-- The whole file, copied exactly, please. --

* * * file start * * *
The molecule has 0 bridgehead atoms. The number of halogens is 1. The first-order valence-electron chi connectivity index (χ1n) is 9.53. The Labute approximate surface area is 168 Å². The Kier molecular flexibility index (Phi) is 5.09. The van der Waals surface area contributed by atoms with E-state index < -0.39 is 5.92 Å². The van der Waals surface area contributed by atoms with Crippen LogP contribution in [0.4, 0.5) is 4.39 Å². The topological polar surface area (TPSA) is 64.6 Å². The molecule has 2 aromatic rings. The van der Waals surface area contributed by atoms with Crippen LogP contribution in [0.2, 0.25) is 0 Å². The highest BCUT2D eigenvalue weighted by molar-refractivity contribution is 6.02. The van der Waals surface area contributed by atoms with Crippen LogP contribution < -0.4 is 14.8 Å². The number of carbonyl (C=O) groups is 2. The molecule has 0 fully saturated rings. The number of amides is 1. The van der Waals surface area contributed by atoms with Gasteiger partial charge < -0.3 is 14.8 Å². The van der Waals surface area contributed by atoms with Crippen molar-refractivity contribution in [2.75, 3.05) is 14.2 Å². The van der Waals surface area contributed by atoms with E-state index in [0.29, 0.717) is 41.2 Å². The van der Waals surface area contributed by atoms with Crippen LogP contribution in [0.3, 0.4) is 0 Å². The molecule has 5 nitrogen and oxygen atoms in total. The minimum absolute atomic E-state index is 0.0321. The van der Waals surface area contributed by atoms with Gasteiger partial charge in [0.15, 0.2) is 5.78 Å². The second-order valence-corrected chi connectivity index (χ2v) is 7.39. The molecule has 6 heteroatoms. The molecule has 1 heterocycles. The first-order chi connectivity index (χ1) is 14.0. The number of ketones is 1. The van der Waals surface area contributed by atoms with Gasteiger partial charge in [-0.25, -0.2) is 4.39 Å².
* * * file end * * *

The molecule has 0 bridgehead atoms. The number of halogens is 1. The first-order valence-electron chi connectivity index (χ1n) is 9.53. The Labute approximate surface area is 168 Å². The Kier molecular flexibility index (Phi) is 5.09. The van der Waals surface area contributed by atoms with E-state index < -0.39 is 5.92 Å². The van der Waals surface area contributed by atoms with Crippen LogP contribution in [0.4, 0.5) is 4.39 Å². The topological polar surface area (TPSA) is 64.6 Å². The molecule has 2 aromatic rings. The van der Waals surface area contributed by atoms with Crippen LogP contribution in [0.2, 0.25) is 0 Å². The highest BCUT2D eigenvalue weighted by molar-refractivity contribution is 6.02. The van der Waals surface area contributed by atoms with Crippen LogP contribution < -0.4 is 14.8 Å². The number of carbonyl (C=O) groups is 2. The molecule has 0 fully saturated rings. The number of amides is 1. The van der Waals surface area contributed by atoms with Gasteiger partial charge < -0.3 is 14.8 Å². The van der Waals surface area contributed by atoms with Crippen molar-refractivity contribution in [2.75, 3.05) is 14.2 Å². The van der Waals surface area contributed by atoms with E-state index in [0.29, 0.717) is 41.2 Å². The van der Waals surface area contributed by atoms with Crippen LogP contribution in [0.3, 0.4) is 0 Å². The molecule has 5 nitrogen and oxygen atoms in total. The minimum absolute atomic E-state index is 0.0321. The van der Waals surface area contributed by atoms with Gasteiger partial charge in [0.15, 0.2) is 5.78 Å². The second-order valence-corrected chi connectivity index (χ2v) is 7.39. The molecule has 6 heteroatoms. The molecule has 1 heterocycles. The first-order chi connectivity index (χ1) is 14.0. The number of ketones is 1. The van der Waals surface area contributed by atoms with Gasteiger partial charge in [-0.25, -0.2) is 4.39 Å².